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The Multi-Generation Workplace: A Simple Solution?
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HOW TO BLEND THE ALPHABET SOUP: B (OOMERS), Y AND Z

Lack of Future Leaders

According to UN data, there will be a shortage of 10 million workers in the US leadership pipeline by 2015.  So, is this potential shortage a global challenge, or is it limited to ‘developed’ countries?





A global survey of experienced, executive-level recruiters found divided opinions:

  • The executive shortage is seen as a significant problem in Brazil, which is regarded as an emerging economy. Experienced executive recruiters realize the development pipeline simply can’t match the economy’s speed of growth. Multi-region clients, eager to recruit and retain future talent, are seeing a potential shortage across South and Central America.
  • In Mexico, the potential shortage is not regarded as a general issue, only in specific industries, including technology and the sciences.
  • In Europe, some countries share the same problem of a potential worker shortage.
  • In Finland, many people in management positions are retiring, and there is insufficient experienced staff to cover these relinquished positions.
  • German-based recruiters are facing a shortage of leadership supply from 2013 – when more people are expected to leave the workplace than there will be young people starting to work; the gap is widening, and the work supply is also shrinking with accelerating speed.
  • Talent shortage is a key issue in Australia.
  • Yet, there is a different situation in the post-soviet countries. After the political changes in 1989, baby boomers (heavily burdened from the communist system) often lacked the language skills, education or the experience to face new challenges; they were soon replaced by very young Generation X managers – despite the latter’s immense lack of managerial experience. Twenty years on, the top managers are now often in their 40’s or even late 30’s. Therefore, expectation is that most people in managerial positions will not need nor expect to retire in the next 20 years. In that region, the flow of candidates is very strong. However, the significant issue is the quality of candidates, as well as their motivation.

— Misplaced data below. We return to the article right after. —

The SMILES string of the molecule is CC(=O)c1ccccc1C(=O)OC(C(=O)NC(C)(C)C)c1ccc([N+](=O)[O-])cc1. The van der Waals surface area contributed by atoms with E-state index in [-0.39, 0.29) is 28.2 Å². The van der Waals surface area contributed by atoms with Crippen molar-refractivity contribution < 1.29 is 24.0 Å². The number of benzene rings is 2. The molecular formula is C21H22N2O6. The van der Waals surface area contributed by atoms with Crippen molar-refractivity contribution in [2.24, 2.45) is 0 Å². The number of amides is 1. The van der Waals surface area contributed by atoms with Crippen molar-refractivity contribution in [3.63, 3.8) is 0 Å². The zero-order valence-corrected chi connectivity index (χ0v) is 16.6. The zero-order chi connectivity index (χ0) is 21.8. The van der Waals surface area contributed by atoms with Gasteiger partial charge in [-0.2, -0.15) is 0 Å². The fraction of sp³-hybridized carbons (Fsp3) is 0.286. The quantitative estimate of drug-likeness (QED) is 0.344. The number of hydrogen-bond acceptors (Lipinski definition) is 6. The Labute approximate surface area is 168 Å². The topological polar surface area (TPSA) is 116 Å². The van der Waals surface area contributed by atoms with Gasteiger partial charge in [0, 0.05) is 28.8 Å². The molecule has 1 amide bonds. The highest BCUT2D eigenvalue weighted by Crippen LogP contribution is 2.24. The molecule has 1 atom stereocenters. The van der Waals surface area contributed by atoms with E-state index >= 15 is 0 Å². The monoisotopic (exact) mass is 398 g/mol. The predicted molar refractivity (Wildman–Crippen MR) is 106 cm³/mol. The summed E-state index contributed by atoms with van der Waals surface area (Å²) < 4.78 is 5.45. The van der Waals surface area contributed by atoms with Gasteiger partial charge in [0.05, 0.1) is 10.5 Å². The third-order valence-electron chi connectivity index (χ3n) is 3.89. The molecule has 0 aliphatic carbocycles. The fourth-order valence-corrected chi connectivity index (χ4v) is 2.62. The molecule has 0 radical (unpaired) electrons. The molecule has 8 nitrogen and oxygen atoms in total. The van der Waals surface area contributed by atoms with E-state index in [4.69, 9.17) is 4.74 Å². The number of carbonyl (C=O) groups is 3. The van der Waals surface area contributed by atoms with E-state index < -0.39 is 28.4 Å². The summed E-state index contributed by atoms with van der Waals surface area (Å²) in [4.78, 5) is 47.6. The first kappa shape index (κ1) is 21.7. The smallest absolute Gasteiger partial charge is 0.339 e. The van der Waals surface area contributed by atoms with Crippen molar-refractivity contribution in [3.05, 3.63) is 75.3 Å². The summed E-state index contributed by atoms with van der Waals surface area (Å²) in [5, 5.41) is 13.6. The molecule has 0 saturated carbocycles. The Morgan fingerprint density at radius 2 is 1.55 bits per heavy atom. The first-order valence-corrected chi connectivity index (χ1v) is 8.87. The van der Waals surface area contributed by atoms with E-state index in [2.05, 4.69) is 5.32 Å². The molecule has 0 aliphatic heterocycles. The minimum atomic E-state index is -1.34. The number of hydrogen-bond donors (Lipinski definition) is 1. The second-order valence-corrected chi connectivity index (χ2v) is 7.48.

• For Asia, the shortage is not yet a major issue – because of the increased flow of inward talent. Asians are also considered to be more open to relocate for good career opportunities.

As developing countries follow the trends set by developed countries, so these issues are expected to eventually affect all regions. Even where there is no shortage of people, there is an expectation of a future lack of executive talent and longevity. Managing multi-generational recruitment, and expectations, will become a global challenge.

Challenges and Opportunities

The different expectations of Generation Y, compared to previous workers, will lead to new challenges – and opportunities. Grooming this generation for executive-level positions may need creative solutions.

Globally, challenges vary by country and region. For example, according to talentsmoothie, members of Gen Y who grew up in Asian countries show different preferences and expectations of work to those who grew up in the US or Europe. This is usually attributed to the differing cultural and economic conditions.

Australian companies expect challenges at all levels – driven by demographics and expectations of advancement, while recruiters in Brazil see separate challenges at the mid-level management, technical and executive level. Companies in the Czech Republic generally recognize that fresh blood brings fresh ideas, which is seen as an essential fuel for new ideas and stronger competitive advantage.

In the developing countries, such as South America, less flexible (compared to North America and Europe) labor laws and traditional organizational cultures may become a problem when hiring the flexible Gen Y.

Asian companies may face the greatest challenges as they tend to be more centrally controlled, with greater emphasis on being in the office, reports and time-tables, and where loyalty may be treasured above performance.

Recruitment and Retention of Generation Y

More than half of Gen Y employees believe they will not stay with their current employers for the remainder of their working life, compared to 62% of Generation X and 84% of Baby Boomers who expect to remain with their current employer for the rest of their working lives.

Top priorities in attracting Gen Y
OXYGENZ project research in 2010 surveyed more than 5,000 people. These included 3,000+ 18 to 25-year-olds in the USA, UK, Germany, India and China.